Fast SIN approximation for usage in e.g. additive synthesizers

References : Posted by neotec
Notes :
This code presents 2 'fastsin' functions. fastsin2 is less accurate than fastsin. In fact it's a simple taylor series, but optimized for integer phase.

phase is in 0 -> (2^32)-1 range and maps to 0 -> ~2PI

I get about 55000000 fastsin's per second on my P4,3.2GHz which would give a nice Kawai K5 emulation using 64 harmonics and 8->16 voices.

Code :
float fastsin(UINT32 phase)
{
    const float frf3 = -1.0f / 6.0f;
    const float frf5 = 1.0f / 120.0f;
    const float frf7 = -1.0f / 5040.0f;
    const float frf9 = 1.0f / 362880.0f;
    const float f0pi5 = 1.570796327f;
    float x, x2, asin;
    UINT32 tmp = 0x3f800000 | (phase >> 7);
    if (phase & 0x40000000)
        tmp ^= 0x007fffff;
    x = (*((float*)&tmp) - 1.0f) * f0pi5;
    x2 = x * x;
    asin = ((((frf9 * x2 + frf7) * x2 + frf5) * x2 + frf3) * x2 + 1.0f) * x;
    return (phase & 0x80000000) ? -asin : asin;
}

float fastsin2(UINT32 phase)
{
    const float frf3 = -1.0f / 6.0f;
    const float frf5 = 1.0f / 120.0f;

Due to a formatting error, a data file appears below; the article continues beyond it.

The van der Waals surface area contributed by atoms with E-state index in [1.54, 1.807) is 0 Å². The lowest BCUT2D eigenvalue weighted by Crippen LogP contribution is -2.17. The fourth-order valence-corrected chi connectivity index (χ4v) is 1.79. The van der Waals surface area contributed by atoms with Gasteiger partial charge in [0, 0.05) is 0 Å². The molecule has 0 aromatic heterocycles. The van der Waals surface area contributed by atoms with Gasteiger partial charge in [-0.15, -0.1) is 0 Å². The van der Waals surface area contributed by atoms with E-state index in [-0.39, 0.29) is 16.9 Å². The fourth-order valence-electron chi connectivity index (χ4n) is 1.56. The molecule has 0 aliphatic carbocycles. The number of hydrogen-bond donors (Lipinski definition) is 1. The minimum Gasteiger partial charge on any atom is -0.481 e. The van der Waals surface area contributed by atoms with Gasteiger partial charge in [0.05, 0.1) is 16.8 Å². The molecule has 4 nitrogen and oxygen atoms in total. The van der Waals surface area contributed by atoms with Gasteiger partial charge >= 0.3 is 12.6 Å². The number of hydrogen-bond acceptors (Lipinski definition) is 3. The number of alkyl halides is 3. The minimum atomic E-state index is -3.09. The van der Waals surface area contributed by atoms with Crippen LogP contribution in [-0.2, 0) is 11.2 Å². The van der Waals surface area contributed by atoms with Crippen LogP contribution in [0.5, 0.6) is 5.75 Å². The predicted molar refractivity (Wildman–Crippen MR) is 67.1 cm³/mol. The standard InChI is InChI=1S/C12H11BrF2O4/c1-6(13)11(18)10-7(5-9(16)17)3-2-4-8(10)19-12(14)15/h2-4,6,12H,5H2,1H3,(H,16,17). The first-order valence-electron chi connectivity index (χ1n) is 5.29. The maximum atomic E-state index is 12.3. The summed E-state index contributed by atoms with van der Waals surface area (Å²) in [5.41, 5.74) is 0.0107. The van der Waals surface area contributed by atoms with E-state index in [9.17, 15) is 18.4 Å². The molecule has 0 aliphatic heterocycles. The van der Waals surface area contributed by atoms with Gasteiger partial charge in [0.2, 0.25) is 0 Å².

const float frf7 = -1.0f / 5040.0f;
    const float f0pi5 = 1.570796327f;
    float x, x2, asin;
    UINT32 tmp = 0x3f800000 | (phase >> 7);
    if (phase & 0x40000000)
        tmp ^= 0x007fffff;
    x = (*((float*)&tmp) - 1.0f) * f0pi5;
    x2 = x * x;
    asin = (((frf7 * x2 + frf5) * x2 + frf3) * x2 + 1.0f) * x;
    return (phase & 0x80000000) ? -asin : asin;
}

Comments
from : bob[AT]yahoot[DOT]com
comment : Woah! Seven multiplies, on top of those adds and memory lookup. Is this really all that fast?

from : neotec
comment : PS: To use this as an OSC you'll need the following vars/equ's: UINT32 phase = 0; UINT32 step = frequency * powf(2.0f, 32.0f) / samplerate; Then it's just: ... out = fastsin(phase); phase += step; ...